Fully specified REST API
Airflow now has a fully supported (no-longer-experimental, YaY!) API with a comprehensive OpenAPI specification. You can find more details about API here.
Airflow release notes claimed that UI has been given a visual refresh and updated some of the styling. Only refreshing feature I find in this UI refresh is “Auto Refresh”, pun intended.
As mentioned ealier, this release has breaking changes, here is list (not comprehensive) of backwards-incompatible changes.
- No support for Python 2, Airflow 2 works only with Python 3. Airflow 2.0.0 requires Python 3.6+ and has been tested with Python versions 3.6, 3.7 and 3.8, but does not yet support Python 3.9.
- FAB UI no longer supported, weather you like it or not you will have to use RBAC UI. If you are using custom Airflow Plugins and were passing admin_views & menu_links which were used in the non-RBAC UI (flask-admin based UI), you will have to update it to use flask_appbuilder_views and flask_appbuilder_menu_links.
- Airflow 2.0 is not a monolithic “one to rule them all” package. Airflow has been split into core and 61 (for now) provider packages. Each provider package is for either a particular external service e.g PostgreSQL, MySQL, HTTP, FTP etc. You will have to not only install the pacakges but also update your DAGs to refer to correct provider package.
- CLI options have been re-organized so that related commands are grouped together. If you have support team, processes and documentation, it will need updating.
- Connection type list in the Airflow UI is based on the providers you have installed with Airflow 2.0. So again make sure to install provider package, even if you were only using it to define a connection type.
- Jinja templete would break with use of ndefined variables instead of silently ignoring. You can override this behavior, but requires changes.
- Airflow metadata upgrade is not trivial to rollback, if you had to rollback.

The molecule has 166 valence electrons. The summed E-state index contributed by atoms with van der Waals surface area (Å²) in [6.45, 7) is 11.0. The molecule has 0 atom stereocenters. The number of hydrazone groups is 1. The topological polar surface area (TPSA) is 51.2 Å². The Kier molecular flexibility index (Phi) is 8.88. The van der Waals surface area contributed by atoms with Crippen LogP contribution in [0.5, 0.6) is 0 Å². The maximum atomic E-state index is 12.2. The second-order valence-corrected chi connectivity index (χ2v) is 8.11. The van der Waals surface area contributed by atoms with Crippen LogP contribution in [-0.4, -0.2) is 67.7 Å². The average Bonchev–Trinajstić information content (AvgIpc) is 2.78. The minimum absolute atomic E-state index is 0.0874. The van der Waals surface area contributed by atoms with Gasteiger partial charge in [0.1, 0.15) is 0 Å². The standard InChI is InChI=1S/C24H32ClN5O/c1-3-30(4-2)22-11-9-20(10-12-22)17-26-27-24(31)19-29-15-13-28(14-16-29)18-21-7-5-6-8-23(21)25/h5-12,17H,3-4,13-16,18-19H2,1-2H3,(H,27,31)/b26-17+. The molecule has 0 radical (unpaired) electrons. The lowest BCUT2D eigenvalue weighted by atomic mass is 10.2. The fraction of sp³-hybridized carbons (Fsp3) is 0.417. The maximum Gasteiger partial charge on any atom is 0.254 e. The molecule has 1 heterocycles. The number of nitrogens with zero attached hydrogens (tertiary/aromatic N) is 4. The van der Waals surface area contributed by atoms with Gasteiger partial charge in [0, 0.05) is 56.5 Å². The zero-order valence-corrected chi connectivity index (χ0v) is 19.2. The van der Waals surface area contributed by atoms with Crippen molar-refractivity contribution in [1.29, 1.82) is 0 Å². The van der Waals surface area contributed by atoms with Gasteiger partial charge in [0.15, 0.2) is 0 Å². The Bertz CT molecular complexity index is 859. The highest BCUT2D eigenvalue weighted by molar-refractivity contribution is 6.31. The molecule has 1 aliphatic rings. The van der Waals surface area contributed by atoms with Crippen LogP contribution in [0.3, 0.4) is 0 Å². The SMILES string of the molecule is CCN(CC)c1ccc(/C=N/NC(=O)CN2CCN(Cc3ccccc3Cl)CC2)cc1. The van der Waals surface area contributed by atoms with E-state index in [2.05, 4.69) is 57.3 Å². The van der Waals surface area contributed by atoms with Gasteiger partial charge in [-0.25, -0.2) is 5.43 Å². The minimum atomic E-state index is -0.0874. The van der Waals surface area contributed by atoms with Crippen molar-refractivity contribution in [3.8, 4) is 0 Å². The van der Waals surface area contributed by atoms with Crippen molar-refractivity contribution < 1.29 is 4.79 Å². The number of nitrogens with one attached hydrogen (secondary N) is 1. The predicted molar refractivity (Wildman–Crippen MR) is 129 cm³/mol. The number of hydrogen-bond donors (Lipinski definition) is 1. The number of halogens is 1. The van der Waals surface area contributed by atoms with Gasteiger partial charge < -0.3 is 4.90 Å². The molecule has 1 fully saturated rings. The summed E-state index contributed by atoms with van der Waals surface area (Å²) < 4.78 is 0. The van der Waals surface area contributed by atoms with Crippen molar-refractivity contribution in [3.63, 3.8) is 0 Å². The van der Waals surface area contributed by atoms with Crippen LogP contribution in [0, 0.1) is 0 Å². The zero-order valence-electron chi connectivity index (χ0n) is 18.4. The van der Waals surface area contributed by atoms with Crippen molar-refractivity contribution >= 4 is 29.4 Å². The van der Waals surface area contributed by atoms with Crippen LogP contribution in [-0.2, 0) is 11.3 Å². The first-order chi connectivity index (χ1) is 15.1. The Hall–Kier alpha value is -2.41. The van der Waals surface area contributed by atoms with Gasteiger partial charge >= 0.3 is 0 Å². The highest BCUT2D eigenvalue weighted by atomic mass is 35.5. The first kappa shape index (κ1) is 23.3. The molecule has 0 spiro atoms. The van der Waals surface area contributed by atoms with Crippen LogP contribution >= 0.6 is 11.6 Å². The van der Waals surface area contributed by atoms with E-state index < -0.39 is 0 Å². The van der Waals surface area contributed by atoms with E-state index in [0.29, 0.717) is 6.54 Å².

- MariaDB and MySQL5 are not supported due to HA Scheduler requiring support for SKIP LOCKED or NOWAIT SQL clauses.
I would say fairly complex, it would need planning if you are runnig a serious production data pipelines with Airflow. You get an idea of the complexity by lookig at Airflow 2.0 Upgrade Guide.
The upgrade itself is a mulit-step process, you first need to upgrade to bridge release (1.10.14), Modify all your DAGs to ensure compatibility, update configuration settings, migrate metadata DB and upgrade Airflow to 2.0.
Many users have reported issues on upgrade specially around metadata migration and providers. Many users have reported issues during upgrade and many have reported issues after upgrade. I would recommend doing a through planning and testing in non-production environment before upgrading production.
Short answer is Yes, but it is more complex than that. If you have pressing priorities on your data delivery, you shold handle them first. Aifrlow 2.0 will not produce any new magical results for you.
If you are starting now or in initial stages of buidling your data pipelines with Airflow, I would highly recommend that you start using Airflow 2.0 now.
Airflow documentation clearly says: “Airflow 1.10.x release tree will be supported for a limited time after the GA release of Airflow 2.0 to give users time to upgrade from one of the Airflow 1.10.x releases. Specifically, only “critical fixes” defined as fixes to bugs that take down Production systems, will be backported to 1.10.x core for six months after Airflow 2.0.0 is released.”
So you should start preparing/planning for upgrade as soon as possible. Plan for upgrade to take advantage of new features not just for sake of it. I would personally wait for release 2.1 for actual upgrade but start to plan for the upgrade today.